I went to the physics teacher, he said he'd hold a test of one-hour duration that would have questions from first three units. About half a dozen defaulters like me appeared for that test. And I failed in that too. That was less than 72 hours before the first board exam—physics.


Of course, there's no way the principal could deny me the admit card. I gave the exam and passed it, all the subjects, to bewilderment and joyous disbelief of my parents, teachers and peers alike.


The haunting

Now, this forms the premise of my recurring nightmare. In the dream, I'm in class 12, the board exams is just a couple of months away and I don't know a zilch. And there're so many problems, in the two books of maths; big, thick books of physics, chemistry; the entire coding and theory of two computer programmes. I don't know a thing. In the dream, I am jittery all the time, wondering how will I—if, at all—pass the exam.

An uphill task is approaching. Accomplishing it is highly improbable. Failing it will have disastrous consequences. I'm very nervous, very anxious, very afraid, very distressed. I have that sinking feeling. Sinking as deep as the core of the earth.


This dream feels so real, so scary that it wakes me up. I get up with my heart still pounding. I look around, realise I'm a post-graduate now, have a decent job. That I passed the board exam. Phew! It takes me some time to gather myself and say, "Ok, relax. That was past."


An omen?

The dream has become more frequent. And more scary. And every time it wakes me up, I'm asking myself if it is an omen. Are Gods/my spiritual guides trying to send some message? As in, time is running out, boy, act fast or face the consequences. What's this dream about?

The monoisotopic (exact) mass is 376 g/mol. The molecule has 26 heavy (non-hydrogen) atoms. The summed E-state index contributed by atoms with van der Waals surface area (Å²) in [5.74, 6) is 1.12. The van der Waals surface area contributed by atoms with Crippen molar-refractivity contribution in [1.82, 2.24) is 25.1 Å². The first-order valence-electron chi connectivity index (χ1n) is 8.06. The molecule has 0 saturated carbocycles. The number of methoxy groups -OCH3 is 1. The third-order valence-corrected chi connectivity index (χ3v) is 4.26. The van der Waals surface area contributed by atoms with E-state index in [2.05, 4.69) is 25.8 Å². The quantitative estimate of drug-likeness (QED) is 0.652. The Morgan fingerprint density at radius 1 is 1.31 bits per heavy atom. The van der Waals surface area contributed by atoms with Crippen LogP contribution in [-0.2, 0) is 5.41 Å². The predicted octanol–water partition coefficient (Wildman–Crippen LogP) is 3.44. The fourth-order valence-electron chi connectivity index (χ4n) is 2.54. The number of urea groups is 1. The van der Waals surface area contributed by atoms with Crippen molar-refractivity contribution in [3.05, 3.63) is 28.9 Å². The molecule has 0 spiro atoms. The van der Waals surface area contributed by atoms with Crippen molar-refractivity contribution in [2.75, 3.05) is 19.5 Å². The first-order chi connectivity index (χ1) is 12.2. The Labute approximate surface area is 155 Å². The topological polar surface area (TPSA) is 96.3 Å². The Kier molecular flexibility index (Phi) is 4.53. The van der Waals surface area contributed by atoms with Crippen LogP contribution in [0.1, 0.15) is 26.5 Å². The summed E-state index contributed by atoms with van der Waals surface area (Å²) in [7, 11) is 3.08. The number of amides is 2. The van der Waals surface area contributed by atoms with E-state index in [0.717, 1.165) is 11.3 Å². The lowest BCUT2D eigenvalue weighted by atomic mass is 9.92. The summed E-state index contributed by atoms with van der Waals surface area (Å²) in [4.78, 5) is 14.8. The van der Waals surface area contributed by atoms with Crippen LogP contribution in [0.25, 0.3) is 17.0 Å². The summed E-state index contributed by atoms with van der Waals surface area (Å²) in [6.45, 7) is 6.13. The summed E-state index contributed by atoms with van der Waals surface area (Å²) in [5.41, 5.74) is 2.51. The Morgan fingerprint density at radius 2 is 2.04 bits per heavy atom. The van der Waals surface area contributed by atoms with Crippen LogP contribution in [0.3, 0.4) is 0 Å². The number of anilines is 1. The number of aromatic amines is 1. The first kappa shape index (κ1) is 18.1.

Taking a cue from the incidence of the concurrence of its recurrence with the apparent evidence of absence of my emotional prudence, I think I've got its essence. When my alliance with friends ends, owing to the prevalence of turbulence, it disheartens me to great lengths. Enters disturbance, leaving no semblance of balance and my heart twists and bends. When I have no audience to my questions, the magnificence of the friend's passive belligerence tends to kill the existence of my effervescence. When pretense replaces innocence, goodbye means good-riddance, the malignance of the distance and other's reluctance to make amends sends me into tense moments.


Gone is fragrance, prevails pungence, but I hope you dance as I wake up to the brilliance of acceptance. Also, as I glance at this instance of my forbiddance 'cuz appearance of my sentiments suggests overbearance, well, s/he misunderstands. Good sense recommends avoiding reminiscence. And I've learnt the lessons, hence the blogpost ends. Meanwhile, I pray for guidance, and another chance.


“This has got to be a nightmare; I haven't woken up yet.
”  
—Curtis Sliwa